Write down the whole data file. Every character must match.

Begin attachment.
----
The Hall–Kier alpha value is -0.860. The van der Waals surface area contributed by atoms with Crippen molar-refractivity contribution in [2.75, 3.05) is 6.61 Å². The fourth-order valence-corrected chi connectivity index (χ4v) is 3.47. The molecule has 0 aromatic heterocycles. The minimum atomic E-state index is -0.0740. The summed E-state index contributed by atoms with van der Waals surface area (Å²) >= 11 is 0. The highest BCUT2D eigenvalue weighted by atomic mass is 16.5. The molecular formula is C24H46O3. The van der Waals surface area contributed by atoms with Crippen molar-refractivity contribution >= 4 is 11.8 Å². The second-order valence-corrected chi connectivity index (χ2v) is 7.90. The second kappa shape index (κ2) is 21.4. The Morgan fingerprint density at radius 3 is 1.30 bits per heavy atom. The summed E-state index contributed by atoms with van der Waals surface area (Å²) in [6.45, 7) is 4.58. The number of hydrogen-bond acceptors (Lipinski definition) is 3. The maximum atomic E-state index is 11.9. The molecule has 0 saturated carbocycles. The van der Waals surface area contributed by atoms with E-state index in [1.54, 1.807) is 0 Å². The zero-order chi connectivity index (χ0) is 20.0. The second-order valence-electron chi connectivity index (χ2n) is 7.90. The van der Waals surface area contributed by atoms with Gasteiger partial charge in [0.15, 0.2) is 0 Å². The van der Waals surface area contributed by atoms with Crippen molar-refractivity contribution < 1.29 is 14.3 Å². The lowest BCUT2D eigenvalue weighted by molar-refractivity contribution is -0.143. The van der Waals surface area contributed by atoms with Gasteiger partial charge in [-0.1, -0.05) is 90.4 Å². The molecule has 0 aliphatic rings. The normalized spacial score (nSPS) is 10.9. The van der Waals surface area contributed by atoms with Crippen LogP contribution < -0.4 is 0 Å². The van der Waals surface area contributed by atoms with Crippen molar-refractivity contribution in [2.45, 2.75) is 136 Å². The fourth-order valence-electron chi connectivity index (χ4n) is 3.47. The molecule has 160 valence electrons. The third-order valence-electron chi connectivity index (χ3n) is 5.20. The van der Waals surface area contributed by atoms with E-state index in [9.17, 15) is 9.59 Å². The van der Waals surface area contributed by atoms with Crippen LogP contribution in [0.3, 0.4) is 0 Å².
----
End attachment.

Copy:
The Hall–Kier alpha value is -0.860. The van der Waals surface area contributed by atoms with Crippen molar-refractivity contribution in [2.75, 3.05) is 6.61 Å². The fourth-order valence-corrected chi connectivity index (χ4v) is 3.47. The molecule has 0 aromatic heterocycles. The minimum atomic E-state index is -0.0740. The summed E-state index contributed by atoms with van der Waals surface area (Å²) >= 11 is 0. The highest BCUT2D eigenvalue weighted by atomic mass is 16.5. The molecular formula is C24H46O3. The van der Waals surface area contributed by atoms with Crippen molar-refractivity contribution >= 4 is 11.8 Å². The second-order valence-corrected chi connectivity index (χ2v) is 7.90. The second kappa shape index (κ2) is 21.4. The Morgan fingerprint density at radius 3 is 1.30 bits per heavy atom. The summed E-state index contributed by atoms with van der Waals surface area (Å²) in [6.45, 7) is 4.58. The number of hydrogen-bond acceptors (Lipinski definition) is 3. The maximum atomic E-state index is 11.9. The molecule has 0 saturated carbocycles. The van der Waals surface area contributed by atoms with E-state index in [1.54, 1.807) is 0 Å². The zero-order chi connectivity index (χ0) is 20.0. The second-order valence-electron chi connectivity index (χ2n) is 7.90. The van der Waals surface area contributed by atoms with Gasteiger partial charge in [0.15, 0.2) is 0 Å². The van der Waals surface area contributed by atoms with Crippen molar-refractivity contribution < 1.29 is 14.3 Å². The lowest BCUT2D eigenvalue weighted by molar-refractivity contribution is -0.143. The van der Waals surface area contributed by atoms with Gasteiger partial charge in [-0.1, -0.05) is 90.4 Å². The molecule has 0 aliphatic rings. The normalized spacial score (nSPS) is 10.9. The van der Waals surface area contributed by atoms with Crippen LogP contribution < -0.4 is 0 Å². The van der Waals surface area contributed by atoms with Crippen molar-refractivity contribution in [2.45, 2.75) is 136 Å². The fourth-order valence-electron chi connectivity index (χ4n) is 3.47. The molecule has 160 valence electrons. The third-order valence-electron chi connectivity index (χ3n) is 5.20. The van der Waals surface area contributed by atoms with E-state index in [9.17, 15) is 9.59 Å². The van der Waals surface area contributed by atoms with Crippen LogP contribution in [0.3, 0.4) is 0 Å².